The Positive Side of Transcendent Metaphysics in Immanuel Kant's Philosophy

Dissertation, The University of Texas at Austin (1989)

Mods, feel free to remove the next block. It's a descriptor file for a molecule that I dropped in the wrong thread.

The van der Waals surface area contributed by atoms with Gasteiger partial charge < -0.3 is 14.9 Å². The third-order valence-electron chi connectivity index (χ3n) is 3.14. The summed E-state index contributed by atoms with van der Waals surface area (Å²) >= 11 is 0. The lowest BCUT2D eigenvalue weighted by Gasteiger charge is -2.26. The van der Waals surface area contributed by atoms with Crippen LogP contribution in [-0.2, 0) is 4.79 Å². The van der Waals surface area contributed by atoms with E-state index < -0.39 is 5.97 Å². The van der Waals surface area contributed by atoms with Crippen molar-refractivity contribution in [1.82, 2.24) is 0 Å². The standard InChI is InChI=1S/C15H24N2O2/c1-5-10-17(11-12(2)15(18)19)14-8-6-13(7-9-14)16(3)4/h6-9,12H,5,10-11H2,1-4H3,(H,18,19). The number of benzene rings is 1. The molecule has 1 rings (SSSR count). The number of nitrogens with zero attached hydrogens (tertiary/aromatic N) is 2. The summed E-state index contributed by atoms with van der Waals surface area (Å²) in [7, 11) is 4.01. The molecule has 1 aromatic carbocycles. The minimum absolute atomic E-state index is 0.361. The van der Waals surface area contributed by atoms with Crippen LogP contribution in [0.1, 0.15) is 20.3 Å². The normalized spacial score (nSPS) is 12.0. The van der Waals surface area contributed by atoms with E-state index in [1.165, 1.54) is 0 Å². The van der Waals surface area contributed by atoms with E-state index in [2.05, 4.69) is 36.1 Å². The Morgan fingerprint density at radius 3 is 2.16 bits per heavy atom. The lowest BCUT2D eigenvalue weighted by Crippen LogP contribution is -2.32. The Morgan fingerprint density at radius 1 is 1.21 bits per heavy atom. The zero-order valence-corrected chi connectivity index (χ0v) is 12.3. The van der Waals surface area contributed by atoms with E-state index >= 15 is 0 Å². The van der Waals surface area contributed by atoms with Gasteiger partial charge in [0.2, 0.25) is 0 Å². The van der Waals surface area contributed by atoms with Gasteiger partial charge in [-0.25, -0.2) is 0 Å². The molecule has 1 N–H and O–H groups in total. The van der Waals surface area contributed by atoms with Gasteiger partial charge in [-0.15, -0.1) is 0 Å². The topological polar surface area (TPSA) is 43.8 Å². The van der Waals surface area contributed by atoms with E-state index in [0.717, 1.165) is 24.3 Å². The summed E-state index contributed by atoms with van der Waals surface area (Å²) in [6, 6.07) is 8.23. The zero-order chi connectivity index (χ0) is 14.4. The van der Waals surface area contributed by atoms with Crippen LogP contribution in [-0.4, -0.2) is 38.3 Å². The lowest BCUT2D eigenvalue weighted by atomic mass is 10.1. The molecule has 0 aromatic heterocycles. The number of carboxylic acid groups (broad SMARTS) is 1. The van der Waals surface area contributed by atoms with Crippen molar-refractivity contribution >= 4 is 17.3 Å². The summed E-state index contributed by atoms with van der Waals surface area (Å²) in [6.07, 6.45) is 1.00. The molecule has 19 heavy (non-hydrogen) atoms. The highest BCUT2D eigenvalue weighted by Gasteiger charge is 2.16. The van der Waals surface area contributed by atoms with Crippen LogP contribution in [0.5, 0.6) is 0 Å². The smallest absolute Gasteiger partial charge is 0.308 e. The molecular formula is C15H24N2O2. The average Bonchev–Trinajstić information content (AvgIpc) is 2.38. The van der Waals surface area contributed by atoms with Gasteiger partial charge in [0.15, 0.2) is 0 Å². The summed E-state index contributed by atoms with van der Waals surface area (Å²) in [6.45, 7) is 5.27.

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Kant contends that transcendent metaphysics is both possible and necessary. Kant's critical transcendent metaphysics, unlike the systems of transcendent metaphysics preceding it, makes no claim to knowledge of transcendent objects; it merely claims to provide sufficient justification for believing in them. Chief among these transcendent objects is God. Belief in God is justified, Kant thinks, because such belief promotes the perfection of knowledge and virtue. However, Kant does not succeed in making clear the peculiar meaning he attaches to the word "belief". Moreover, his case for the necessity of belief in transcendent objects, and in particular for the necessity of belief in God, is not convincing



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